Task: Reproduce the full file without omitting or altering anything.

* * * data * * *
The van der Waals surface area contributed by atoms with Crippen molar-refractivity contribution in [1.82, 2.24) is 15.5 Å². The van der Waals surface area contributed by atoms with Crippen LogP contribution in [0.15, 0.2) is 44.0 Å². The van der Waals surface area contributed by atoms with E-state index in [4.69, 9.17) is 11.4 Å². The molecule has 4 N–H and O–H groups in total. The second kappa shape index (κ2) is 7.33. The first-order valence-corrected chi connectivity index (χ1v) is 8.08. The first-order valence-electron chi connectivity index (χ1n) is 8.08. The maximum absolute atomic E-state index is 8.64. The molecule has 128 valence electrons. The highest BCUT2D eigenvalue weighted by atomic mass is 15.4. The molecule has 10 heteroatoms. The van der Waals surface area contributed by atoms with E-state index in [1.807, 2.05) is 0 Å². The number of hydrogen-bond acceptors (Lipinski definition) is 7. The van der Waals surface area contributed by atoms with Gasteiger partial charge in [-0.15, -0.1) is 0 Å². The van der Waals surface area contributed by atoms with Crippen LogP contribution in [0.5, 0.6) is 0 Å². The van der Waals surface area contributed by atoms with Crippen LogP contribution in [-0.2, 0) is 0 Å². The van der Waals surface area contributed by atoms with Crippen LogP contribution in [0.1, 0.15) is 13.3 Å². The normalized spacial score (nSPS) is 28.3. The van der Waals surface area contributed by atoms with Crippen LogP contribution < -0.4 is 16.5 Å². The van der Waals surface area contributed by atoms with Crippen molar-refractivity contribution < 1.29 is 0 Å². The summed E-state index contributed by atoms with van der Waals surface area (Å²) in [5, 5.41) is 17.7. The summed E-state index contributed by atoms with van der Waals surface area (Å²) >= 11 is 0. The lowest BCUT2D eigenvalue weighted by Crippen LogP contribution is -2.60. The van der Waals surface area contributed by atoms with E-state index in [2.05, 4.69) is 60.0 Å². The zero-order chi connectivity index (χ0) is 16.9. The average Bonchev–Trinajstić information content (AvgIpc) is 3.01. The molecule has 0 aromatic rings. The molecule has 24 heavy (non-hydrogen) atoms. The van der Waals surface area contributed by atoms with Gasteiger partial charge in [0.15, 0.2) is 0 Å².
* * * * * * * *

The van der Waals surface area contributed by atoms with Crippen molar-refractivity contribution in [1.82, 2.24) is 15.5 Å². The van der Waals surface area contributed by atoms with Crippen LogP contribution in [0.15, 0.2) is 44.0 Å². The van der Waals surface area contributed by atoms with E-state index in [4.69, 9.17) is 11.4 Å². The molecule has 4 N–H and O–H groups in total. The second kappa shape index (κ2) is 7.33. The first-order valence-corrected chi connectivity index (χ1v) is 8.08. The first-order valence-electron chi connectivity index (χ1n) is 8.08. The maximum absolute atomic E-state index is 8.64. The molecule has 128 valence electrons. The highest BCUT2D eigenvalue weighted by atomic mass is 15.4. The molecule has 10 heteroatoms. The van der Waals surface area contributed by atoms with E-state index in [1.807, 2.05) is 0 Å². The number of hydrogen-bond acceptors (Lipinski definition) is 7. The van der Waals surface area contributed by atoms with Gasteiger partial charge in [-0.15, -0.1) is 0 Å². The van der Waals surface area contributed by atoms with Crippen LogP contribution in [0.5, 0.6) is 0 Å². The van der Waals surface area contributed by atoms with Crippen LogP contribution in [-0.2, 0) is 0 Å². The van der Waals surface area contributed by atoms with Crippen LogP contribution in [0.1, 0.15) is 13.3 Å². The normalized spacial score (nSPS) is 28.3. The van der Waals surface area contributed by atoms with Crippen LogP contribution < -0.4 is 16.5 Å². The van der Waals surface area contributed by atoms with Crippen molar-refractivity contribution < 1.29 is 0 Å². The summed E-state index contributed by atoms with van der Waals surface area (Å²) in [5, 5.41) is 17.7. The summed E-state index contributed by atoms with van der Waals surface area (Å²) >= 11 is 0. The lowest BCUT2D eigenvalue weighted by Crippen LogP contribution is -2.60. The van der Waals surface area contributed by atoms with E-state index in [2.05, 4.69) is 60.0 Å². The zero-order chi connectivity index (χ0) is 16.9. The average Bonchev–Trinajstić information content (AvgIpc) is 3.01. The molecule has 0 aromatic rings. The molecule has 24 heavy (non-hydrogen) atoms. The van der Waals surface area contributed by atoms with Gasteiger partial charge in [0.15, 0.2) is 0 Å².